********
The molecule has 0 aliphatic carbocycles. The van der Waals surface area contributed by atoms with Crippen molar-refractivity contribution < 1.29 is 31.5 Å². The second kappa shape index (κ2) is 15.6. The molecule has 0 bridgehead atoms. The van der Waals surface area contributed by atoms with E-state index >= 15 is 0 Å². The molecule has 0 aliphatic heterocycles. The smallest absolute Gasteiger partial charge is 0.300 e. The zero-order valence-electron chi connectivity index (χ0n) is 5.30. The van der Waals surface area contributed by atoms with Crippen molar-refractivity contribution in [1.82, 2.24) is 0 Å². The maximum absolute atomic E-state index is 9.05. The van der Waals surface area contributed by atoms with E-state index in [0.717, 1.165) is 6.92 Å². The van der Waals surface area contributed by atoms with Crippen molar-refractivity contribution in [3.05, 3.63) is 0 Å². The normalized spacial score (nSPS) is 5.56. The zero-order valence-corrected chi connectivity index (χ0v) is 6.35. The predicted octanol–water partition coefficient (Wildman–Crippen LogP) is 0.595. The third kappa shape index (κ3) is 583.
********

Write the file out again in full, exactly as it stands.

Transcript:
The molecule has 0 aliphatic carbocycles. The van der Waals surface area contributed by atoms with Crippen molar-refractivity contribution < 1.29 is 31.5 Å². The second kappa shape index (κ2) is 15.6. The molecule has 0 bridgehead atoms. The van der Waals surface area contributed by atoms with E-state index >= 15 is 0 Å². The molecule has 0 aliphatic heterocycles. The smallest absolute Gasteiger partial charge is 0.300 e. The zero-order valence-electron chi connectivity index (χ0n) is 5.30. The van der Waals surface area contributed by atoms with Crippen molar-refractivity contribution in [1.82, 2.24) is 0 Å². The maximum absolute atomic E-state index is 9.05. The van der Waals surface area contributed by atoms with E-state index in [0.717, 1.165) is 6.92 Å². The van der Waals surface area contributed by atoms with Crippen molar-refractivity contribution in [3.05, 3.63) is 0 Å². The normalized spacial score (nSPS) is 5.56. The zero-order valence-corrected chi connectivity index (χ0v) is 6.35. The predicted octanol–water partition coefficient (Wildman–Crippen LogP) is 0.595. The third kappa shape index (κ3) is 583.